The UK’s new £3bn aircraft carrier has docked in its home port.
HMS Queen Elizabeth entered Portsmouth Harbour for the first time at about 07:10 BST following extensive preparations at the naval base.
The 65,000-tonne ship has been undergoing sea trials since setting sail from Rosyth dockyard in Fife, where it was built, in June.
The 900ft (280m) long carrier cannot currently deploy planes but flying trials are due to begin next year.
Spectators gathered on the shoreline to watch the ship’s arrival and a no-fly zone has been put in place to prevent the flying of drones around the harbour.
Road closures are in place in Old Portsmouth, Southsea seafront and parts of the city centre.
Isle of Wight, Gosport and cross-channel ferry services also have altered timetables.
Preparations for the arrival of the future flagship of the fleet, and its 700 crew, saw more than 20,000 items ranging from a human skull to sea mines dredged upfrom Portsmouth Harbour.
Speaking on board before the journey in to Portsmouth, Capt Jerry Kyd said he felt a “huge amount of pride” ahead of the vessel berthing in its home port.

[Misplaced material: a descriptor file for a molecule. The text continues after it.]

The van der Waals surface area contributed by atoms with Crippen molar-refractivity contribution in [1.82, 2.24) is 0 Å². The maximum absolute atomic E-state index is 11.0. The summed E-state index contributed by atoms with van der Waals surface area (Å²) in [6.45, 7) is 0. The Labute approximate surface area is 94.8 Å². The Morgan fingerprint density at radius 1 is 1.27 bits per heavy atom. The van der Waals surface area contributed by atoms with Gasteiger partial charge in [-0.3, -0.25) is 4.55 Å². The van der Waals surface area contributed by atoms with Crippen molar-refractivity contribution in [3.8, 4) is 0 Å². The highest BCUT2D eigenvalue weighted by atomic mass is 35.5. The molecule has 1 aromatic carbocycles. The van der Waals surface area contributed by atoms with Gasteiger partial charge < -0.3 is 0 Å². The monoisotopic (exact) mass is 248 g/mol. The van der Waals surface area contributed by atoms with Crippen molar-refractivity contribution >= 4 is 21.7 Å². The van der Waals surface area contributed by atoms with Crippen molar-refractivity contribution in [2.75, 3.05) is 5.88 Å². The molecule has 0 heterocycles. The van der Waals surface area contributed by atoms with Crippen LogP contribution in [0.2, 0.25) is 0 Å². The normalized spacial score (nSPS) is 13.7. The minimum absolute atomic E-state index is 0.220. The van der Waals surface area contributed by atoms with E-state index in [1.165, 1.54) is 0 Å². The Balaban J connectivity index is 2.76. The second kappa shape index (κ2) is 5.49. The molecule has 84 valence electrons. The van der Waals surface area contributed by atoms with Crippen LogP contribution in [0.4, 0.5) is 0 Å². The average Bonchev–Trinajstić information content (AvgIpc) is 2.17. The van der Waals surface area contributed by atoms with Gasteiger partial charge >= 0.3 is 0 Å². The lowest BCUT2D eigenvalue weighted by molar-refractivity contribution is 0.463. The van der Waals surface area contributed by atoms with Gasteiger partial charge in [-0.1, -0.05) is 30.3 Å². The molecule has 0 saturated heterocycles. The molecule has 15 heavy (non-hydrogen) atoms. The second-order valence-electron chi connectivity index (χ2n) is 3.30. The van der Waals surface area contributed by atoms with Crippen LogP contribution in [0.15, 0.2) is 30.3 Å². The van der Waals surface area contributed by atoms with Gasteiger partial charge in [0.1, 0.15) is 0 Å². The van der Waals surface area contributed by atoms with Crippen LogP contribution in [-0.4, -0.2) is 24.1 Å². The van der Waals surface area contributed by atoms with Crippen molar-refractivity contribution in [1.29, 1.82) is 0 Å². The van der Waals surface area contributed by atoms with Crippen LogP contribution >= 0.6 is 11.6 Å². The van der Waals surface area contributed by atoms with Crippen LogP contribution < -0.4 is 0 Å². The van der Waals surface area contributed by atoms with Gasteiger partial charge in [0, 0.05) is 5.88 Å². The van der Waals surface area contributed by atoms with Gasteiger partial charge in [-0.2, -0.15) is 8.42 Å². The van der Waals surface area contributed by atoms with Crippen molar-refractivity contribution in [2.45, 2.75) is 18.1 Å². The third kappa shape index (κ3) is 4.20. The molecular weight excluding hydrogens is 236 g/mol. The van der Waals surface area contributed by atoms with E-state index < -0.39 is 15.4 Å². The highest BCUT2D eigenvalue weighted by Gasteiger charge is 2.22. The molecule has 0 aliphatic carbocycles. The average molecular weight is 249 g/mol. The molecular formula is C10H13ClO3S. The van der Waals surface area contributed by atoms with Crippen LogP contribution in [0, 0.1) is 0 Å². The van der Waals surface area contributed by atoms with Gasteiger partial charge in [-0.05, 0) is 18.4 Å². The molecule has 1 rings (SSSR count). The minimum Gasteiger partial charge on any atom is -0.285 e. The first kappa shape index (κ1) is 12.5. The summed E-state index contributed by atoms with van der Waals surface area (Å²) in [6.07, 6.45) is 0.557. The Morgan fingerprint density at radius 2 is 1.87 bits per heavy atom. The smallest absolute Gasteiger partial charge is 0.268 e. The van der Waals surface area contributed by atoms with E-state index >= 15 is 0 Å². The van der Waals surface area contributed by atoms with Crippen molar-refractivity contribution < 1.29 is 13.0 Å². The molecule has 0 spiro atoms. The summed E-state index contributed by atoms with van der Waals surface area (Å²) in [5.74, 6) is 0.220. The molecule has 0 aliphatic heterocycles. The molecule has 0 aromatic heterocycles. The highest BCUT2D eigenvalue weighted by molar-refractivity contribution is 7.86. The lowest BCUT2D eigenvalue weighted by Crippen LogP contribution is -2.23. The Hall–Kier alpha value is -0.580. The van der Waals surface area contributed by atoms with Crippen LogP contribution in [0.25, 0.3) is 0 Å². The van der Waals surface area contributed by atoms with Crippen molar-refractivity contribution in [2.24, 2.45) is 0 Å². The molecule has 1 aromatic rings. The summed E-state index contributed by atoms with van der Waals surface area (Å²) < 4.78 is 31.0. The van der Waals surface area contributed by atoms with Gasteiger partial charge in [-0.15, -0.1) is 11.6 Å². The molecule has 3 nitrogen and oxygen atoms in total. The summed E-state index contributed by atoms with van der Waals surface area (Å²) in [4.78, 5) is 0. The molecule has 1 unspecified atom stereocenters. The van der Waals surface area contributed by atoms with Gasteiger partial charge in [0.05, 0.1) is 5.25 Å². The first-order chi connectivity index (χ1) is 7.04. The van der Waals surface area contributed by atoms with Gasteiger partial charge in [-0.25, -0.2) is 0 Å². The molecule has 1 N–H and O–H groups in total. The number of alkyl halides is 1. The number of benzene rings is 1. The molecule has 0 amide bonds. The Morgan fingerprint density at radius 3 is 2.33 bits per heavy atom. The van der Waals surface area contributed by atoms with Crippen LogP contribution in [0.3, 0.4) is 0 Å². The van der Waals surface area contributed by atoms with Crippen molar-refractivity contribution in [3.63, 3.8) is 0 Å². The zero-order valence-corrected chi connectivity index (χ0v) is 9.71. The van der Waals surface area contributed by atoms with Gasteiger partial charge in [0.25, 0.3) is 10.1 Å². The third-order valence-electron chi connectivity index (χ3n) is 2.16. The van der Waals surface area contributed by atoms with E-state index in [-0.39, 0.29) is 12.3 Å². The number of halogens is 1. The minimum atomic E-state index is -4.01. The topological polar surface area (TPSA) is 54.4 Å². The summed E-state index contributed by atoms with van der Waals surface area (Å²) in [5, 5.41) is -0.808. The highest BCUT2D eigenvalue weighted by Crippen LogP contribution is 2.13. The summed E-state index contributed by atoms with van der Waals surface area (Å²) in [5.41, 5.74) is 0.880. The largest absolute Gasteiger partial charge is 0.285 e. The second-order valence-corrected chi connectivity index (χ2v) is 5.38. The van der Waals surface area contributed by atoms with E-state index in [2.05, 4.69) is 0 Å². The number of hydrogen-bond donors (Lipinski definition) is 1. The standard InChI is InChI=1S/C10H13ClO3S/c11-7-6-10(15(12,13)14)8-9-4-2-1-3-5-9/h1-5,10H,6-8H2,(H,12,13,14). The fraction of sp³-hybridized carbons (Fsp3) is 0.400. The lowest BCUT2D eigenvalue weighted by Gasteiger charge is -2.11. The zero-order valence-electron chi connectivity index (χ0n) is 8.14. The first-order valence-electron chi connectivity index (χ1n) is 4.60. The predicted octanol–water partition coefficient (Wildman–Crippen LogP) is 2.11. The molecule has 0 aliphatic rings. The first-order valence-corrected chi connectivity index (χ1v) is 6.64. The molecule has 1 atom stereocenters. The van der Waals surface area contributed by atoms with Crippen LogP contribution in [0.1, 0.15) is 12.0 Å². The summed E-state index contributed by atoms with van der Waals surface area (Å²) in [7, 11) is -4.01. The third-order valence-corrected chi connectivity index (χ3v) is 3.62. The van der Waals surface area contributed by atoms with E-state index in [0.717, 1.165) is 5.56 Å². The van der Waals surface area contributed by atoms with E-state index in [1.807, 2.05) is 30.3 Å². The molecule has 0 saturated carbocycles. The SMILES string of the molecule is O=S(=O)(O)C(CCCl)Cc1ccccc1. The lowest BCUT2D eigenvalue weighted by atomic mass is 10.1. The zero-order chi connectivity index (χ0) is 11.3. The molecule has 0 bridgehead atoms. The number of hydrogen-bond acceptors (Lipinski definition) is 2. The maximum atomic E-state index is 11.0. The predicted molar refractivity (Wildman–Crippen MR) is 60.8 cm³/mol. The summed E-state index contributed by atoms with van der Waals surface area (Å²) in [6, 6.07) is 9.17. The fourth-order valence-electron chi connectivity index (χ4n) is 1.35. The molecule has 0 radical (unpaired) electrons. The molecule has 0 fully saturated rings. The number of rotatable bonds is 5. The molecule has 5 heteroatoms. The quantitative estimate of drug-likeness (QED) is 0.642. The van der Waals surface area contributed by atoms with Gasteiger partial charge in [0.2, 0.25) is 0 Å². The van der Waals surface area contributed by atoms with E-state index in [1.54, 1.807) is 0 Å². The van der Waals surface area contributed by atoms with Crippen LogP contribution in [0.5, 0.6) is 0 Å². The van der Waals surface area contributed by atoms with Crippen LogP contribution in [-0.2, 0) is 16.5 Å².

“It sends the right signals to our allies and indeed potentially to our enemies that we mean business.
“The armed forces are fundamentally an insurance policy for the country and you can’t just, at the flick of a switch, decide that you need these capabilities.”
The ship has been undergoing sea trials off the Scottish coast and sailed with the USS George HW Bush and her carrier strike group, during Exercise Saxon Warrior earlier this month.
F-35B Lightning fighter jets are due to make their first trial flights from the carrier’s deck next year with 120 aircrew currently training in the US.
Analysis: Jonathan Beale BBC News correspondent
HMS Queen Elizabeth is still far from being a fully functioning aircraft carrier. But she now looks and feels less of a giant construction project and more like a warship. For the last seven weeks she’s been undergoing sea trials.
They’ve tested everything from the propulsion system to the sewage processing plant. The ships five galleys have been churning out more than 3,000 meals a day for the 700 crew and additional contractors on board.
According to the Captain, Jerry Kyd the tests have gone “really well” for what he admits is a “prototype”. But even he suggests that they’ll need more manpower when she’s fully operational. The slightly larger US Nimitz class carriers have a crew of more than 4,000.
HMS Queen Elizabeth’s first deployment is still a long way off. Though helicopters have been landing on her massive deck- the size of three football pitches – it will be another year before the new F35s will begin flight trials. And HMS Queen Elizabeth won’t be fully operational until 2023.